For most of us, the Internet is so pervasive in every facet of our lives that we take listening to Christian content online for granted.
But imagine what would it would mean to the 4.5 billion people still not connected to the Internet, to have the chance to hear gospel-focused messages on their computers and phones for the first time.
Here’s a map of where the unconnected people live.
The history of the Internet includes the story of a small group of architects that have always shared the grand vision of connecting everyone on earth.
However, as the number of interested parties has grown, so have debates about control, infrastructure, social structures, and economic rationales.
The size and number of today’s stakeholders have made the race to the end more challenging. And its probably going to take longer to finish than anyone thought. But that’s not stopping tech firms from digging in and pushing hard.
At this year’s Mobile World Congress, Google and Facebook spent a good deal of time evangelizing for the effort.
Each company has a plan to get more people online, from providing free basic services, to partnering with providers in the developing world, to offering efficient apps, to using floating cell towers.
Two of the biggest barriers to finishing the build out are access and affordability. But the biggest hurdle to getting the job done, according to Facebook’s Mark Zuckerberg, “isn’t technical or affordability-it’s the social challenge, where the majority of people who aren’t connected are actually within range of a network and can afford it, but they don’t know what they would want to use the Internet for.”
Zuckerberg’s solution is to help people understand what they can use the Internet for.
Christians need to be in the race to help people understand they can use the Internet to hear the beauty of God’s plan and purpose for their lives… no matter who they are, where they are, or what their background is.
We need to accelerate the pace to keep up.
5 Ways for Christian organizations to accelerate the race
1. Invest in the future. Investing is not easy for cost conscious ministries, especially in uncertain times. The bottom line is… reaching the nations with the gospel on the Internet will come at great cost, but eternity will prove it’s worth the cost.
2. Complete U.S. digital infrastructure. Accelerating completion of the Christian digital broadcasting infrastructure in the U.S. can generate the profits needed to bring the gospel online to underserved areas. This can cover the hard costs of the global efforts, from providing technology services to content storage. To keep the gospel free, the expense of audio and video streams have to be covered.
3. Aggregate and curate local content. As smartphones get cheaper and connections become more available, new users will demand original content that isn’t in English, doesn’t require high levels of literacy, and works well on basic devices. Christian audio content is available today in hundreds of languages, accessible across many websites and apps. Reaching everyone with content in their own language favors coordination, a large-scale aggregation and curation strategy.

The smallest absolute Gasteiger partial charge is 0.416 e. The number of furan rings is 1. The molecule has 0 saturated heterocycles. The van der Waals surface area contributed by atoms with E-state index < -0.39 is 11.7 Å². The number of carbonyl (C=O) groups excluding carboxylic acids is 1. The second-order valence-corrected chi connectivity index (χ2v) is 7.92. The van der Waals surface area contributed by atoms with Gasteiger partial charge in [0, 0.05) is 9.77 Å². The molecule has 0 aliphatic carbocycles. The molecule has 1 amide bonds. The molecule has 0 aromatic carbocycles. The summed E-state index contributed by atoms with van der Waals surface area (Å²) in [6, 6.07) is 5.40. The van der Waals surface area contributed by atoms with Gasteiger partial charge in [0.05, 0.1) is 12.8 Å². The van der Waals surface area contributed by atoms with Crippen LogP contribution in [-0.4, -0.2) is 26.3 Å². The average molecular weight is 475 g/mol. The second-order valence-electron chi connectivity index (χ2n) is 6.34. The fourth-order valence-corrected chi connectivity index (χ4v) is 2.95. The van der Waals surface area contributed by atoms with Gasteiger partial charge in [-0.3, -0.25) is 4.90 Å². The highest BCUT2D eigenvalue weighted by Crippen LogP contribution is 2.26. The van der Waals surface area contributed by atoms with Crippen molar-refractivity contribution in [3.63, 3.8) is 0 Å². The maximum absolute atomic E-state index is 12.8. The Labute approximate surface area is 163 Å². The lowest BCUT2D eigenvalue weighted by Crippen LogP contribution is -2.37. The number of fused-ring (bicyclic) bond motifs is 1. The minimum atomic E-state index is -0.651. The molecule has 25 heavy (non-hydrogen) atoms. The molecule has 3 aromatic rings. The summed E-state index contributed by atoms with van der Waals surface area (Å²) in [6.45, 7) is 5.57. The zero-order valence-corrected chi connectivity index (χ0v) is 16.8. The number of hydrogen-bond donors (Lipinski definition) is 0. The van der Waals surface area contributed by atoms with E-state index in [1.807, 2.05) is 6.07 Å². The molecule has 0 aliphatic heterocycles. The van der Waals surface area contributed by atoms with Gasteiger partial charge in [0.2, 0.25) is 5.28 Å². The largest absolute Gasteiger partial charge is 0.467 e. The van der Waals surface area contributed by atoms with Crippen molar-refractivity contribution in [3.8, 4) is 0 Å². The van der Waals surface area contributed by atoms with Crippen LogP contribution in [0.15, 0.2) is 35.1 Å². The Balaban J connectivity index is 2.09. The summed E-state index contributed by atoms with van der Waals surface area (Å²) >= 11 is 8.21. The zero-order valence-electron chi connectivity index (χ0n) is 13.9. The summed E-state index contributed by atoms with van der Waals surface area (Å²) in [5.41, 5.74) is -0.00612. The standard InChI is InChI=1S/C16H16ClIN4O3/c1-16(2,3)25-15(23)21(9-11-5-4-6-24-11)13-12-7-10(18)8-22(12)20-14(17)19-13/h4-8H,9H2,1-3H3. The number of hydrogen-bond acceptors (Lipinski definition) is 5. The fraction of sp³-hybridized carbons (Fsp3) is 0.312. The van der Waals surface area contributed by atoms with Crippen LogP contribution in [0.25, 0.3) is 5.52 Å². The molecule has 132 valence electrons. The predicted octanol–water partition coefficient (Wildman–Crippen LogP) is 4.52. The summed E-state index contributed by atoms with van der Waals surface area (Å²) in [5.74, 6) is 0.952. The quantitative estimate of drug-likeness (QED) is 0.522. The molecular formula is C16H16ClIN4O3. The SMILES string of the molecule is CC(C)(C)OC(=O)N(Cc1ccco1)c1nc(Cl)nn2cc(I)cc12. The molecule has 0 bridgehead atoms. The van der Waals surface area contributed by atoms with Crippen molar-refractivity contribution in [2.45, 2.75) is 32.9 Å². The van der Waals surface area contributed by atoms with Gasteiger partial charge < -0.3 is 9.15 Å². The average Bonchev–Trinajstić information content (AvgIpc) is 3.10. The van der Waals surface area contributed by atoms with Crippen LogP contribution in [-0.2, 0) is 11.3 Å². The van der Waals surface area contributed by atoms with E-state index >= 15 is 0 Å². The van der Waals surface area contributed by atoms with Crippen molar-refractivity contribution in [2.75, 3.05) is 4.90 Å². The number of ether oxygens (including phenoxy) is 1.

4. Pool resources. For its part in connecting the world, Facebook understands the need to partner with mobile companies, operators in the developing world, governments, and local partners. Google is pooling resources and research in it’s efforts. And even though competitors, Facebook and Google are amenable to working together.
Christian organizations can run a play from this playbook. Reaching the entire planet online with the gospel is a huge, complex undertaking. No single Christian organization can solve the problem. Joining together in the U.S., and with counterparts around the world, can make sure that the gospel reaches the most remote people and cultures.
5. Finish the Great Commission. As global players race ahead to connect the planet, Christian orgs have an unprecedented opportunity to leverage those efforts to make sure the Savior is proclaimed to all people groups as they come online.
Time to sprint
In this interview with LifeWay’s Ed Stetzer, IMB president David Platt calls Christians to consider what obedience to the Great Commission means http://ow.ly/M1vLR. There’s a feeling of urgency to do this work, unlike anything we’ve seen before. Anne Graham Lotz shares her passion for the Second Coming in this video, “What Time Is It?” http://ow.ly/LVGZO.
We know many people and outstanding organizations that are committed to using media and technology to fulfill the Great Commission. They are moving in the right direction. But if we are to be driven by urgency, then we’re going to have to give the effort everything we have for a period of time.
This is a time to sprint toward the finish line.
And the Good News about the Kingdom will be preached throughout the whole world, so that all nations will hear it; and then the end will come. Matthew 24:14